Kenya’s opposition National Super Alliance (NASA) has withdrawn from the October 26 presidential election re-run.
NASA presidential candidate, veteran politician Raila Odinga announced today that he and his running mate, Stephen Kalonzo Musyoka, will not take part in the repeat election, occasioned by the September 1st Supreme Court ruling that nullified the election.
“After deliberating on our position in respect of the upcoming election, considering the interests of the people of Kenya, the region and the world at large, we believe that all will be best served by NASA vacating its presidential candidature in the election scheduled for 26 October 2017,” said Odinga.
Odinga said NASA has been calling for a free and fair election in accordance to the Constitution.
He explained that NASA leaders came to the conclusion that there is no intention from the Independent Electoral and Boundaries Commission (IEBC) to guard against “the irregularities and illegalities” witnessed in the August 8 elections.
Odinga, who has been a presidential candidate on four occasions, accused IEBC stalling any changes to its operations and personnel that led to the invalidation of the elections.
“All indications are that the election scheduled for 26 October will be worse than the previous one,” he said.
He accused President Uhuru Kenyatta and his Deputy William Ruto planning to use the Jubilee party majority in the National Assembly and Senate “to overthrow our new constitutional order and re-install the old order.”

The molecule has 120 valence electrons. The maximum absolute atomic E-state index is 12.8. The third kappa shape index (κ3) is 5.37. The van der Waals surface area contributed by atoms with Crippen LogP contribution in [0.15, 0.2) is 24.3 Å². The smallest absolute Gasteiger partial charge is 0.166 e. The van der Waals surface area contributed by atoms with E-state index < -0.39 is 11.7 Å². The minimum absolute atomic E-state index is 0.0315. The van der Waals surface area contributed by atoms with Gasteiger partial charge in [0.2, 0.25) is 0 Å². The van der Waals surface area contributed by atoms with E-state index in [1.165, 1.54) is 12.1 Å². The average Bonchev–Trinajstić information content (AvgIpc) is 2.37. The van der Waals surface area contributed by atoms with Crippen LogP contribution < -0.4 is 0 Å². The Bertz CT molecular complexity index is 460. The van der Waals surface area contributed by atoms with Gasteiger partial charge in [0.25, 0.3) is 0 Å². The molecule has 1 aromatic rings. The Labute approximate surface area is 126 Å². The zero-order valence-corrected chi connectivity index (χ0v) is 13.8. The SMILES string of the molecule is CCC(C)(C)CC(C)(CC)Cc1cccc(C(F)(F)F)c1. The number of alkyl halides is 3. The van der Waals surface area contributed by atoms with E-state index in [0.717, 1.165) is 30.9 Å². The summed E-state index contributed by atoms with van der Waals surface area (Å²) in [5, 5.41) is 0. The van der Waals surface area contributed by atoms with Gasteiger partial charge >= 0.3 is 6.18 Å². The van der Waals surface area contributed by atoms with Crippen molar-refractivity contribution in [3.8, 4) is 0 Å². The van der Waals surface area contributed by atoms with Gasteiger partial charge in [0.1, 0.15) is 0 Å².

On September 1st, a six-judge bench under the leadership of Chief Justice David Maraga nullified the presidential election saying that that the outcome of the vote was invalid, null and void” and that President Kenyatta was not duly elected. Two of the six judges on the panel, however, disagreed with the verdict, while a seventh judge was in hospital and so he played no significant role in the petition.
IEBC had on August 10 declared President Kenyatta winner of the August 8 elections with 54.27% against Odinga’s 44.74% of the total votes cast. According to figures released by IEBC chairman Wafula Chebukati, the incumbent garnered 8,203,290 votes while Odinga managed 6,762,224 votes.
But Odinga challenged the outcome of the elections, accusing IEBC of organising what he called a shambolic election “in a manner that violated constitutional and legal provisions.”
In fact, he and his running mate Kalonzo Musyoka rejected the results even before they were announced on August 10. They accused the commission of imposing on Kenyans what they called computer-generated leaders.